I wanted to play this for years, and it’s finally available on PC. If you’ve been living under a rock since 2004, this is the one where you roll up objects into a big ball.
And run into big poles, coming to a screeching halt
Your first question is undoubtedly, what’s a katamari? Or a damacy, for that matter? The game’s title is 塊魂, better transliterated Katamari Tamashī. A katamari is a cluster, lump, or agglomeration; a tamashī is a spirit or soul. So, the spirit of agglomeration. Curiously, both words are native Japanese. If you read the words as Chinese they’d be kuài hún, which mean the same thing but are unrelated. Note the 鬼 guǐ ‘ghost’ grapheme in both characters which gives the title a nice visual pun. As the Chinese suggests, it’s a phonetic in the first word, a radical in the second.
(I should add: tamashī is what you’ll find in the dictionary, but the D in Damacy is not a mistake; it’s what’s actually pronounced, as this is a compound. It’s a sandhi thing.)
Curiously, 塊 seems to be a less common rendering of katamari; my two dictionaries list 固まリ instead. I assume 塊 was chosen for the visual pun. (Edit: Alert reader Yiuel Raumbesirc tells me that both renderings are used, and 塊 is used when the meaning is ‘an accumulation of stuff’.)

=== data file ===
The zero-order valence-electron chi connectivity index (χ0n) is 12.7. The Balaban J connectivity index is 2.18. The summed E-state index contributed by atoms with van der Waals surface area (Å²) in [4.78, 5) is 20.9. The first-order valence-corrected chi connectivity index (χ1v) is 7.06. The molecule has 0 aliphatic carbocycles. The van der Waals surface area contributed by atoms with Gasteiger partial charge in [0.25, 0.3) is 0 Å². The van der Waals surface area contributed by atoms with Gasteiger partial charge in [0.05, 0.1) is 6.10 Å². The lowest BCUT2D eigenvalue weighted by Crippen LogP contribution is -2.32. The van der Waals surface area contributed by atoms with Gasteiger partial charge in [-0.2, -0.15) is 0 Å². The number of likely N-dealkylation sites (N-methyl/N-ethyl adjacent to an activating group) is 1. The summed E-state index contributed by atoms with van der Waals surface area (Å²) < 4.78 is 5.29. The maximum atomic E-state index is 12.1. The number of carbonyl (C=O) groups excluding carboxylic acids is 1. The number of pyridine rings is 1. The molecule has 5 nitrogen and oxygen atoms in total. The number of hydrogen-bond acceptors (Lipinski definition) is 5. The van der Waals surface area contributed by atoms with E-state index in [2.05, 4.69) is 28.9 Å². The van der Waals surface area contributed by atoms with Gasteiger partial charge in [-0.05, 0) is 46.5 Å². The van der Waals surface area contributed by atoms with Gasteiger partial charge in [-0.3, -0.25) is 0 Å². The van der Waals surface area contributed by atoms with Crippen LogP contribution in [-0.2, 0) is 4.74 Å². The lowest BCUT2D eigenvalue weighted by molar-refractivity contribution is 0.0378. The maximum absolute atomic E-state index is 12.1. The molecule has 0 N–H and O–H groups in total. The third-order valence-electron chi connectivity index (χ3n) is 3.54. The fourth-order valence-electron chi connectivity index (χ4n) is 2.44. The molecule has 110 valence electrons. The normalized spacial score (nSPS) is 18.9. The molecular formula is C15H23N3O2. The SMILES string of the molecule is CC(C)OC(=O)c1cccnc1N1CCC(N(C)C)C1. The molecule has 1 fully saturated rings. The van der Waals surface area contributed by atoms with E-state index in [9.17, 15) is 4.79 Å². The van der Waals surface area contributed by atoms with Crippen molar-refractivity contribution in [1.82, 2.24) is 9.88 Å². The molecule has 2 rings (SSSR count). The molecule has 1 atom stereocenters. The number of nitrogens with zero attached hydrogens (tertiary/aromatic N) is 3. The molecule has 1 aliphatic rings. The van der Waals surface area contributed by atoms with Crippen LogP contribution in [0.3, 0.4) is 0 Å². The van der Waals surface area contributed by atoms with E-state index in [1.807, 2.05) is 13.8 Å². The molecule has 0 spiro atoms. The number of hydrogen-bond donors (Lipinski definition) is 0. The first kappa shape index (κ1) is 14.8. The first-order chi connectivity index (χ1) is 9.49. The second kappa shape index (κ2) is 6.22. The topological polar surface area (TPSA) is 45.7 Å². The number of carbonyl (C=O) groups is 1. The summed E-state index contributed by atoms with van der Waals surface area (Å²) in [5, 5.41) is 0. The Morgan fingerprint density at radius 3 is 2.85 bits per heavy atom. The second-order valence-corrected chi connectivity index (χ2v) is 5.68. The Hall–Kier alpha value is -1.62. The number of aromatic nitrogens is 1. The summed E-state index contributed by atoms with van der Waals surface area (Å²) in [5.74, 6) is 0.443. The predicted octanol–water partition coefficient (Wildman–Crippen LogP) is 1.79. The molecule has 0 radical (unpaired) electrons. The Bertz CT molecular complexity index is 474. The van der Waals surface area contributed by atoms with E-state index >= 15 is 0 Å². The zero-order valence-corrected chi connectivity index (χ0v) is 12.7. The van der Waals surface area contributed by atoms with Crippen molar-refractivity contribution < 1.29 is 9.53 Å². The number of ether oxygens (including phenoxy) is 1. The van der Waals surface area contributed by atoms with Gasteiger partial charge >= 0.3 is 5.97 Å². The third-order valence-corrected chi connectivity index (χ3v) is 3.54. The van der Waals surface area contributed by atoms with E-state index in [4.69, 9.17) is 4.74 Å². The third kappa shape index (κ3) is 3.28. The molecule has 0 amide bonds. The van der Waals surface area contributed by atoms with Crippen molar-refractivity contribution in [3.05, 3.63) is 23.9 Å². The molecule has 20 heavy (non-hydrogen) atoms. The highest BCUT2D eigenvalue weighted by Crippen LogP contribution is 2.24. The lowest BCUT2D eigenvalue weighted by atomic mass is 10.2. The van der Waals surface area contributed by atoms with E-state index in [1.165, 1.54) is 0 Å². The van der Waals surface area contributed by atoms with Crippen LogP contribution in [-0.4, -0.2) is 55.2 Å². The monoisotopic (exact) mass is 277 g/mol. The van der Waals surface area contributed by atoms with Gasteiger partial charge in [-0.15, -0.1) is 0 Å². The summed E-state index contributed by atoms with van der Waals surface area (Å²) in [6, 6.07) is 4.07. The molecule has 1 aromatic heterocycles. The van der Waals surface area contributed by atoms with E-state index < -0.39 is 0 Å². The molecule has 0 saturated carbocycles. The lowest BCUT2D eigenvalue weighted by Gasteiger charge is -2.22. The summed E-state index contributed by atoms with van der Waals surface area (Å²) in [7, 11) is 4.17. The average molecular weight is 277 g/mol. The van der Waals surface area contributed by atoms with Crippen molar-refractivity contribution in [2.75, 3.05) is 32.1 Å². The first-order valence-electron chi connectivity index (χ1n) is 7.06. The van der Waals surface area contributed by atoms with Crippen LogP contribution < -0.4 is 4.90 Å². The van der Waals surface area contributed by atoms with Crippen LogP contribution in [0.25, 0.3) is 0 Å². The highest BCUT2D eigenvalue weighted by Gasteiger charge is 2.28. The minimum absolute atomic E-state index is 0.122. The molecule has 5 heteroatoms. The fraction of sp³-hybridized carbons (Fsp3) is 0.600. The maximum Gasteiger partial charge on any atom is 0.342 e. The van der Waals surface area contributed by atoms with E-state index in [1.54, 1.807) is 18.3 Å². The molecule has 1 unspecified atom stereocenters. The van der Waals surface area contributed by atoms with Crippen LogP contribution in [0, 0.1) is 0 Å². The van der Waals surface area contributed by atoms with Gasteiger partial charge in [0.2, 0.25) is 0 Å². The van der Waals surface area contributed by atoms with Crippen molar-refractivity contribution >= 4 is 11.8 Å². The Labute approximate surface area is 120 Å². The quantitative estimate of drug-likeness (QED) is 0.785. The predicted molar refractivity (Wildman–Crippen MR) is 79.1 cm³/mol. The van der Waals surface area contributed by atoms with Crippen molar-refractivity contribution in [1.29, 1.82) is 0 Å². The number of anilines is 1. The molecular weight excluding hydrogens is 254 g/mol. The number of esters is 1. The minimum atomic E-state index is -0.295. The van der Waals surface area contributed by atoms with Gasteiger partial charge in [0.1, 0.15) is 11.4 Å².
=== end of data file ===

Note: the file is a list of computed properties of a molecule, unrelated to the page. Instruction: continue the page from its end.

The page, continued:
So, how’s the game? Most reviewers have said it’s delightful. And it is, though I’d say only about 80% so. The 20% is due to the strict time limits for each level, which probably mean that you’ll frustratingly fail a few levels before getting them. It’d be nice if you could have a Wimp Mode where you get 50% more time.
Oh, and in the “dumb things” department: the (relatively short) tutorial comes before you can change graphics settings. So you have to play it in windowed mode. Once you get to your home planet, go to the settings and you can play in full screen at high resolution.
Something that takes getting used to is the controls. You push the katamari around with two keys– WASD and IJKL. This is slightly awkward, but that’s the point, really– it’s supposed to be awkward to roll this growing pile around a house, neighborhood, and eventually world. The ball also has momentum, so it’s sometimes a struggle to control it. Plus the camera only shows you the forward path; you can slowly and clumsily shift the camera by holding down just W (or just I). There are supposedly burst and dash modes, but I never got them to work. (Literally: I press the keys and nothing happens.)
More importantly, when you run into things bigger than the ball, you stop and lose one or more items. This can make you curse, but it’s probably what makes this a game and not a walking simulator: you have to learn what you can and can’t pick up. For most efficient rolling:
- Learn to avoid what you can’t pick up yet.
- Also avoid moving objects that are bigger than your ball.
- Items you can pick up often come in arrays; take advantage of these pre-created paths and clusters.
- Though the levels are free-form, they’re also graded in terms of object size. It pays to get all the stuff you can in one area before moving on.
- On the other hand, don’t waste time with objects much smaller than your ball.